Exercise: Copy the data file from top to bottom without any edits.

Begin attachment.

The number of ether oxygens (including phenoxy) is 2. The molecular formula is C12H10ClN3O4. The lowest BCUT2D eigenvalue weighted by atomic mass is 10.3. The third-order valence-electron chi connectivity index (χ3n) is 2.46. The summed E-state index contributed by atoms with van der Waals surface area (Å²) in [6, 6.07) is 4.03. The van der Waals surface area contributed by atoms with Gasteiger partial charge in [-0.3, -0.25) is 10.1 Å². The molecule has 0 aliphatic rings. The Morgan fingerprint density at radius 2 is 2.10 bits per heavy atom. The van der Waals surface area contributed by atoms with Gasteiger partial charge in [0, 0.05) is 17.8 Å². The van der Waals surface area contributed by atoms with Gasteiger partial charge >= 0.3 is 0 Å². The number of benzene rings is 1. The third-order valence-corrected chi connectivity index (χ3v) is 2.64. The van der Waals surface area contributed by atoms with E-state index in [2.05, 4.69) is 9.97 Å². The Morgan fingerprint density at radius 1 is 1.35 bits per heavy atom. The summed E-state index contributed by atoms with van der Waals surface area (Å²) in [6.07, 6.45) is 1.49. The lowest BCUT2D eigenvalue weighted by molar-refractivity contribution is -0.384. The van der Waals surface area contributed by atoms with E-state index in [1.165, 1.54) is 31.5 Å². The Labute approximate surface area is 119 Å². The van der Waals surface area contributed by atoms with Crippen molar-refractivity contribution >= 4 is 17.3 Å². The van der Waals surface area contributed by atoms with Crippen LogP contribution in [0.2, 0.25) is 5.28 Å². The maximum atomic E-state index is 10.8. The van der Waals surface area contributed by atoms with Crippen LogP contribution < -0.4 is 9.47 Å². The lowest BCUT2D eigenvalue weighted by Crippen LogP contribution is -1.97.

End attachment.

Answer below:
The number of ether oxygens (including phenoxy) is 2. The molecular formula is C12H10ClN3O4. The lowest BCUT2D eigenvalue weighted by atomic mass is 10.3. The third-order valence-electron chi connectivity index (χ3n) is 2.46. The summed E-state index contributed by atoms with van der Waals surface area (Å²) in [6, 6.07) is 4.03. The van der Waals surface area contributed by atoms with Gasteiger partial charge in [-0.3, -0.25) is 10.1 Å². The molecule has 0 aliphatic rings. The Morgan fingerprint density at radius 2 is 2.10 bits per heavy atom. The van der Waals surface area contributed by atoms with Gasteiger partial charge in [0, 0.05) is 17.8 Å². The van der Waals surface area contributed by atoms with Gasteiger partial charge >= 0.3 is 0 Å². The number of benzene rings is 1. The third-order valence-corrected chi connectivity index (χ3v) is 2.64. The van der Waals surface area contributed by atoms with E-state index in [2.05, 4.69) is 9.97 Å². The Morgan fingerprint density at radius 1 is 1.35 bits per heavy atom. The summed E-state index contributed by atoms with van der Waals surface area (Å²) in [6.07, 6.45) is 1.49. The lowest BCUT2D eigenvalue weighted by molar-refractivity contribution is -0.384. The van der Waals surface area contributed by atoms with E-state index in [1.165, 1.54) is 31.5 Å². The Labute approximate surface area is 119 Å². The van der Waals surface area contributed by atoms with Crippen molar-refractivity contribution >= 4 is 17.3 Å². The van der Waals surface area contributed by atoms with Crippen LogP contribution in [0.2, 0.25) is 5.28 Å². The maximum atomic E-state index is 10.8. The van der Waals surface area contributed by atoms with Crippen LogP contribution < -0.4 is 9.47 Å². The lowest BCUT2D eigenvalue weighted by Crippen LogP contribution is -1.97.